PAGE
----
An Israeli court has suspended the sale by a Jerusalem auctioneer of tools used to tattoo inmates at the Auschwitz death camp, after an appeal by Holocaust survivors.
The auctioneer, Meir Tzolman, described the set of stamps made from needles as “the most shocking Holocaust item”, and said he wanted it in “the right hands”.
The head of Israel’s Holocaust memorial called the sale “morally unacceptable”. Bidding had reached $3,400 (£2,490) by the time the injunction was issued.
A court hearing to decide whether the auction should proceed or not will take place on 16 November. A lawyer for the Center Organizations of Holocaust Survivors in Israel, which filed the appeal, said: “Such an evil item can’t have an owner… Its sale is illegal and goes against the public decency doctrine.”
“This is an item that is not private property, rather a horrific monument belonging to the entire public, and serving as evidence to the crimes of the Nazis and their aides,” David Fohrer added.
Colette Avital, chairwoman of the survivors’ group, told AFP news agency that the stamps were used “to turn people from humans into numbers” and that they belonged in a museum.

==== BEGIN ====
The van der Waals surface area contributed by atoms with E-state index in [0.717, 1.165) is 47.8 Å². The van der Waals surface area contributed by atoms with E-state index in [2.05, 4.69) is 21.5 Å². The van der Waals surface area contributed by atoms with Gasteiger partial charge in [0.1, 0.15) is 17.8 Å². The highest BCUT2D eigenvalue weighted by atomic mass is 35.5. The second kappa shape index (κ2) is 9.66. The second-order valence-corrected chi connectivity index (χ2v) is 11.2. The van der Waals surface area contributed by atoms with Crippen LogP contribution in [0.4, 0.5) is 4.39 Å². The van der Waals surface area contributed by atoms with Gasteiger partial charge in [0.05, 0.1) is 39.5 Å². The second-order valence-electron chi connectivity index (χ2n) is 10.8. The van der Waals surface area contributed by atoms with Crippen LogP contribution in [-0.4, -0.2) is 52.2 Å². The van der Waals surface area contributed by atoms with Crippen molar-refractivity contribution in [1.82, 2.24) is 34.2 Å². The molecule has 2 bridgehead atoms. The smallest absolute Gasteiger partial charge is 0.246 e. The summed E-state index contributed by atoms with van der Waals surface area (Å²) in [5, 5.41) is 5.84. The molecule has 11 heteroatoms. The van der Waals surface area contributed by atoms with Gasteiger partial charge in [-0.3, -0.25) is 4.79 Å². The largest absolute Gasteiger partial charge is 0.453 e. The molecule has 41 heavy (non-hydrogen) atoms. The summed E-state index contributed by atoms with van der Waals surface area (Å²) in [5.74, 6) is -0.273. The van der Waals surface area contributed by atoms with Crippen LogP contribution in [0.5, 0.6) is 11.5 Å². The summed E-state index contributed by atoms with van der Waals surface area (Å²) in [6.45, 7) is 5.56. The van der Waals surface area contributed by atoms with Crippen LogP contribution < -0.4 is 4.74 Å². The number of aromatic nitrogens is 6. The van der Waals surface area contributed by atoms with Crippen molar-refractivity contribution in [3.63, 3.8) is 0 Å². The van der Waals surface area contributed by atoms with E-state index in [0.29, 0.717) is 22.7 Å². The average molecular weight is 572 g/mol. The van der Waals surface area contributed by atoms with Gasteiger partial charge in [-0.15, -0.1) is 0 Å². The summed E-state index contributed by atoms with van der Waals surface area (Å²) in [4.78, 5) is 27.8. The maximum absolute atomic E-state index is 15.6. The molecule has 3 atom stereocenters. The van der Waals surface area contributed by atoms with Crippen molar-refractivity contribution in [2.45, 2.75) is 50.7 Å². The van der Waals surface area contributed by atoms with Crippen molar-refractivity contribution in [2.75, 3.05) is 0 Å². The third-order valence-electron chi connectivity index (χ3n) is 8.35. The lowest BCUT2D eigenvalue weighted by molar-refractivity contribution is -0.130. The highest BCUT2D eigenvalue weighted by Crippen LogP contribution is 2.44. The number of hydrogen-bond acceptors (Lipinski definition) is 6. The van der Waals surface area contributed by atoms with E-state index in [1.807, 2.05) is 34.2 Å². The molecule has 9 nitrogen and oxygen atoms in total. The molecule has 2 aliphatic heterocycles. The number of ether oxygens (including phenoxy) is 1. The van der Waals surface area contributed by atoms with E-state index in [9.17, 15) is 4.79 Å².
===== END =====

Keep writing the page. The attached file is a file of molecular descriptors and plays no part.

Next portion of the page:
There was no immediate comment from Mr Tzolman, but he insisted on Tuesday that he was “the last to underestimate or diminish the value of the Holocaust”.
“I want to make sure that the item gets into the right hands and does not disappear from the pages of history,” he added.
The lot consists of 14 stamps and an instruction booklet from the manufacturer, Aesculap.
According to the United States Holocaust Memorial Museum, prisoners were originally tattooed with stamps consisting of interchangeable needles arranged in the shape of numbers, which were punched onto inmates’ skin and ink rubbed into the wound.
The tattoo was permanent and such markings have become one of the grimmest symbols of the Nazi Holocaust, in which some 6 million Jews were systematically murdered by Adolf Hitler’s regime across Europe during World War Two.
According to the auction house, the set for sale is one of only three known to exist. It says one is held at the Military Medical Museum in St Petersburg, Russia, and the other at the Auschwitz Museum, which has memorialised the site of the camp in what was then Nazi-occupied Poland.